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The Imperial Glory period from 50-220 CE was entirely new for Eurasia. For the first time, most of the civilized world was or would shortly be dominated by one of four massive empires that bestrode the earth.
- Far to the east, the Han Dynasty had dominated since 206 BCE, then fallen, but since 23 CE had resurrected itself and was now extending its powerful grasp far to the north and west.
- In the far west the Roman Republic had fallen and after multiple civil wars Caesar Augustus had consolidated a stable empire, over which his descendant Claudius now presided.
- To their east, following Roman defeat of the Seleucids, the horse riding Parthians had conquered an empire, stretching from the Fertile Crescent in the west to Central Asia in the east.
- ln Central Asia, a group calling themselves the Kushans, part of the Yuezhi confederation, had consolidated power and were set to drive south to build their empire.
The Base Game
This first solo offering portrays the Kushan Empire. Future expansions will add to the map, on the west, Rome and Parthia, and on the east, Han Dynasty China.
The Kushans begin as the smallest empire and have the most to gain territorially, as well as the strong commanders needed to accomplish it.
But it's not simple. To the east, the desert outposts of China form a difficult obstacle for your mounted army. To the south, the forest and large populations of the subcontinent are also challenging. And while you pursue these there are persistent threats from northern mounted barbarians.
How It Works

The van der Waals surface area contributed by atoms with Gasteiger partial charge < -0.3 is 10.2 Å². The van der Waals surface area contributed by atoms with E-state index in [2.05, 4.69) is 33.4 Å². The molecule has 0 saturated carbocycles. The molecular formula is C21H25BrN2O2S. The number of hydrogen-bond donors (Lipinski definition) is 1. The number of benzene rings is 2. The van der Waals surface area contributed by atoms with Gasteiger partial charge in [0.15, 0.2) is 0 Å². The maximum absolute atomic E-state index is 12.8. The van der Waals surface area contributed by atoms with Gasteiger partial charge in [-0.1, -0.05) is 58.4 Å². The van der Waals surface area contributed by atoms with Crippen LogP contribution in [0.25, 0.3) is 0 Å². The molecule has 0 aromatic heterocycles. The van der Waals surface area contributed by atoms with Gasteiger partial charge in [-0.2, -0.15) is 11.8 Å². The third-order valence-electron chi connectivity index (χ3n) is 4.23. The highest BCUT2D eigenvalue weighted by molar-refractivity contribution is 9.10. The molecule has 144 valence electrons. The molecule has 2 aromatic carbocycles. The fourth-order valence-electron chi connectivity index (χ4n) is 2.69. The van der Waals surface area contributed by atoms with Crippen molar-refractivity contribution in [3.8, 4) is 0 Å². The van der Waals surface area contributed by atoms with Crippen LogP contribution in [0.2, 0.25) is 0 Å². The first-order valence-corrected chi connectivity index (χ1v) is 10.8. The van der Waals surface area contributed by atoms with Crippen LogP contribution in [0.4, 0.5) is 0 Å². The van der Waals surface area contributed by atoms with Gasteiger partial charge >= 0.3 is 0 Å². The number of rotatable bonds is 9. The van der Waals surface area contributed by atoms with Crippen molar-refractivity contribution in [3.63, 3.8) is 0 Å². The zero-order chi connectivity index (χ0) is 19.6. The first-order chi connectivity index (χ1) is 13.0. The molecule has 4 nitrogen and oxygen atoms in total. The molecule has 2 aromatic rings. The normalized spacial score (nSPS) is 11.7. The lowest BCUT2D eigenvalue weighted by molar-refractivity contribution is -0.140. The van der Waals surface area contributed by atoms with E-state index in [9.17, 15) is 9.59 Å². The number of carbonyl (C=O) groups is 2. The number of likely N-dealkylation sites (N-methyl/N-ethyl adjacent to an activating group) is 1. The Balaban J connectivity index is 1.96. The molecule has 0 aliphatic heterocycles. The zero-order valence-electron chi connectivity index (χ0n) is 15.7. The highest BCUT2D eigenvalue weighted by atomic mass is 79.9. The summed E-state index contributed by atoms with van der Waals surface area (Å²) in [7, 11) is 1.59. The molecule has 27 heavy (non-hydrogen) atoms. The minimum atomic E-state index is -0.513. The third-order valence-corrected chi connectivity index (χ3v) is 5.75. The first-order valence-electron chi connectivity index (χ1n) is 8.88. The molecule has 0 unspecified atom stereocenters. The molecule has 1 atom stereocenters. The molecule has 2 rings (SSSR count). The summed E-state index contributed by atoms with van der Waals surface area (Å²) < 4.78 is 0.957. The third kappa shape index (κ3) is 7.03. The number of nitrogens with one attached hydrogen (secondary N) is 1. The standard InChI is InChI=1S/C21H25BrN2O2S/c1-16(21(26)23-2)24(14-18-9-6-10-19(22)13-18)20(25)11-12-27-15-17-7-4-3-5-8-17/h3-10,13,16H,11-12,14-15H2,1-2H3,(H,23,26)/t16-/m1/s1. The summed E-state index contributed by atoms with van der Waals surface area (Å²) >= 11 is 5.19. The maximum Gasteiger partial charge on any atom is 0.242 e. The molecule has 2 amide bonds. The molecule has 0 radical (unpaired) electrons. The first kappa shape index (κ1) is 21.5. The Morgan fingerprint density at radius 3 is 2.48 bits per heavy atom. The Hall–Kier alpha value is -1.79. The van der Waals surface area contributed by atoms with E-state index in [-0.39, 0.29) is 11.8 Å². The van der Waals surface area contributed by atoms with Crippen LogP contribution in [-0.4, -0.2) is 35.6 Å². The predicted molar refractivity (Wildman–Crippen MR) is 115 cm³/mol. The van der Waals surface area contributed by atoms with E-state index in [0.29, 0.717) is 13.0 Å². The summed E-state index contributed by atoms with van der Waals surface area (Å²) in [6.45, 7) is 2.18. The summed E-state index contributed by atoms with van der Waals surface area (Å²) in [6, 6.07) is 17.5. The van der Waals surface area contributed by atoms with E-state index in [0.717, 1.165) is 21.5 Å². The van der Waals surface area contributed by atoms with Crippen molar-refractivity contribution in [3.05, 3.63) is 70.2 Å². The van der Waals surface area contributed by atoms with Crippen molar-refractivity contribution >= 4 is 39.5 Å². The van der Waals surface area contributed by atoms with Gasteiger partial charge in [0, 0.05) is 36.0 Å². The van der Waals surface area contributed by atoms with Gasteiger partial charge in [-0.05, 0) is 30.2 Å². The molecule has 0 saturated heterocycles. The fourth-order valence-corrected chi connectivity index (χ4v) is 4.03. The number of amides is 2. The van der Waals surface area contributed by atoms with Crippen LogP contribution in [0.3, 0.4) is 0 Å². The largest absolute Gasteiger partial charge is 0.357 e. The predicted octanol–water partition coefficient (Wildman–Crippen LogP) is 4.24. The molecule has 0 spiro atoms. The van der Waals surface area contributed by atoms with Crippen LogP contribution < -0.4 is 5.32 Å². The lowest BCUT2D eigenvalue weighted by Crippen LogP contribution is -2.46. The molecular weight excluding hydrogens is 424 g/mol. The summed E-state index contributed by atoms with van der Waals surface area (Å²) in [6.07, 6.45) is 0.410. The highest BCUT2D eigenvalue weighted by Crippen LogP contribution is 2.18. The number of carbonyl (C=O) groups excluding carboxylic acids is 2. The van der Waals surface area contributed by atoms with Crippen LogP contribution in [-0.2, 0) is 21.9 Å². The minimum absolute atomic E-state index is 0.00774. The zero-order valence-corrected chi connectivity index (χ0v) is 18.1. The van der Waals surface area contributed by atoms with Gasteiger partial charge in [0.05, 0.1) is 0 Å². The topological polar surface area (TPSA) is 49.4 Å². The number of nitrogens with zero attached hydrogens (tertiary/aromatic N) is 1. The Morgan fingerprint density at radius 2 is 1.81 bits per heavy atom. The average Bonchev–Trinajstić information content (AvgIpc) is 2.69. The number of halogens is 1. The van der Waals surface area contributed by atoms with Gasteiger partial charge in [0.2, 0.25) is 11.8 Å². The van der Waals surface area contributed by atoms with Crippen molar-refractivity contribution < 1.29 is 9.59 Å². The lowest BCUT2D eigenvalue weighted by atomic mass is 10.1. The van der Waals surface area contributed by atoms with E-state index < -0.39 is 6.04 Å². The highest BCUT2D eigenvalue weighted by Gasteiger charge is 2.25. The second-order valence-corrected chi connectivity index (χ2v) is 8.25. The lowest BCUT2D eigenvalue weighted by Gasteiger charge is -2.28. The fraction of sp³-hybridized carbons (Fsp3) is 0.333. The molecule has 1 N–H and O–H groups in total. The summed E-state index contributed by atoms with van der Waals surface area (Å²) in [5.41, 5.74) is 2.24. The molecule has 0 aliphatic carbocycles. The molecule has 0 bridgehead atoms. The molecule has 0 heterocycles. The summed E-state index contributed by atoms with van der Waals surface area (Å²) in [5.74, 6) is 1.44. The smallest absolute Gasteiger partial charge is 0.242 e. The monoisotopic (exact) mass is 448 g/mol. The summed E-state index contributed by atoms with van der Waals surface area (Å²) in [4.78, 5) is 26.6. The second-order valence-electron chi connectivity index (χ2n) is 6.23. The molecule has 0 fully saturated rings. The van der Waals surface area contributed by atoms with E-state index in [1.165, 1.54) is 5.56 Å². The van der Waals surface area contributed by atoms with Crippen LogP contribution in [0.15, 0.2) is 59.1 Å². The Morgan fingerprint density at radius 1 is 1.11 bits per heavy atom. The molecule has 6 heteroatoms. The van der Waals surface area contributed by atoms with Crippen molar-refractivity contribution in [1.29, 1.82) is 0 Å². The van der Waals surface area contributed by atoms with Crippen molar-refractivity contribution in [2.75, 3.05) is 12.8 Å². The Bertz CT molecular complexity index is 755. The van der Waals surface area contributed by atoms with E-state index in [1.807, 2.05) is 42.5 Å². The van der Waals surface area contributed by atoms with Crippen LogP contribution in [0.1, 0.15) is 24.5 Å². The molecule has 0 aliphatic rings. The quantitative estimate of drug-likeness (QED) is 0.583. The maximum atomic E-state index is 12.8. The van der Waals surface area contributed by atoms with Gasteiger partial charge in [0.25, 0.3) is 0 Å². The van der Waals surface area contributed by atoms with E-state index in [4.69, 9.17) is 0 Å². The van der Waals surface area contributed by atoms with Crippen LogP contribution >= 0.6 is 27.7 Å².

Each player has a deck of advisors including generals, governors, diplomats, artists, architects, philosophers and secret agents. Each type allows distinct types of actions. The player can accept the initial card draw, or begin spending precious influence hoping to draw the type the empire needs more.
After determining the action, the player deploys funds (talents) and determines the result via draw of a result counter. But in the case of invasion, a more elaborate sequence plays out on the Battle Board. Based on how well the turn went, the emperor gains or loses popularity points, the player keeps or loses influence points, and gains or loses an advisor.
Finally, players draw one of the momentous Fate cards, which can even lead to the death of the emperor. When this occurs, popularity converts to influence and cards enter and leave the deck based on the differing interests of the new emperor. When the last emperor dies, the game ends and the player scores points based on the empire's achievements at that time.
Game features include named emperors with historical stats and descriptions, a wide array of army types, army maintenance, unrest, rebellion, civil wars, heresy, pandemic, trade, temples, monuments, aqueducts, roads, rules to control a nonplayer in combat, and more.
The game includes
- An unmounted map depicting India and Central Asia with background information on the reverse
- An unmounted Battle Board with background information on the reverse
- Decks of Advisor, Province, Ares, Fate, Arts, Science and large-sized Emperor cards
- Counters depicting armies, popularity and results
- Cubes and sticks to represent constructions and mark province statuses
- 28-page rules booklet
- A box large enough to hold all future expansions.
- Downloadable 4-page player aide